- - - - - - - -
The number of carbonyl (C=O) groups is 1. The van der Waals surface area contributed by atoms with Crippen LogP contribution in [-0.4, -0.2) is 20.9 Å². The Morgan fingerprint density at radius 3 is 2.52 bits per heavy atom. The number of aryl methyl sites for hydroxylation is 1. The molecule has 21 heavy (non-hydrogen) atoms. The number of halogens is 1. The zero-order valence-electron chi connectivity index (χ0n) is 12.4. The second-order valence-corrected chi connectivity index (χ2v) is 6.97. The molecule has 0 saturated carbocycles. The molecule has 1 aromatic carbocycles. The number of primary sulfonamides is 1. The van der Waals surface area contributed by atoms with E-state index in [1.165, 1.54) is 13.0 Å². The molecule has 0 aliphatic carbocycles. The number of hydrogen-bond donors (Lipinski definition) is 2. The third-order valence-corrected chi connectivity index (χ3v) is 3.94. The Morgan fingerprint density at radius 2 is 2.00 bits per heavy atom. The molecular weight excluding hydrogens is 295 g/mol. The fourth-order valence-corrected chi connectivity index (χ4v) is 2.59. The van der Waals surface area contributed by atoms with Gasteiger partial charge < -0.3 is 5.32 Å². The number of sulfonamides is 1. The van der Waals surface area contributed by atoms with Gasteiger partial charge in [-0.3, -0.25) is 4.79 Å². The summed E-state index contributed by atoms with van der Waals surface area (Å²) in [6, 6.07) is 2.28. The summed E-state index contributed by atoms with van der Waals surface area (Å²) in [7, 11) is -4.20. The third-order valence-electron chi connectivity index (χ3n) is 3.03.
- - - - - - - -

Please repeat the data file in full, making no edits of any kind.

The number of carbonyl (C=O) groups is 1. The van der Waals surface area contributed by atoms with Crippen LogP contribution in [-0.4, -0.2) is 20.9 Å². The Morgan fingerprint density at radius 3 is 2.52 bits per heavy atom. The number of aryl methyl sites for hydroxylation is 1. The molecule has 21 heavy (non-hydrogen) atoms. The number of halogens is 1. The zero-order valence-electron chi connectivity index (χ0n) is 12.4. The second-order valence-corrected chi connectivity index (χ2v) is 6.97. The molecule has 0 saturated carbocycles. The molecule has 1 aromatic carbocycles. The number of primary sulfonamides is 1. The van der Waals surface area contributed by atoms with E-state index in [1.165, 1.54) is 13.0 Å². The molecule has 0 aliphatic carbocycles. The number of hydrogen-bond donors (Lipinski definition) is 2. The third-order valence-corrected chi connectivity index (χ3v) is 3.94. The Morgan fingerprint density at radius 2 is 2.00 bits per heavy atom. The molecular weight excluding hydrogens is 295 g/mol. The fourth-order valence-corrected chi connectivity index (χ4v) is 2.59. The van der Waals surface area contributed by atoms with Gasteiger partial charge < -0.3 is 5.32 Å². The number of sulfonamides is 1. The van der Waals surface area contributed by atoms with Gasteiger partial charge in [-0.3, -0.25) is 4.79 Å². The summed E-state index contributed by atoms with van der Waals surface area (Å²) in [6, 6.07) is 2.28. The summed E-state index contributed by atoms with van der Waals surface area (Å²) in [7, 11) is -4.20. The third-order valence-electron chi connectivity index (χ3n) is 3.03.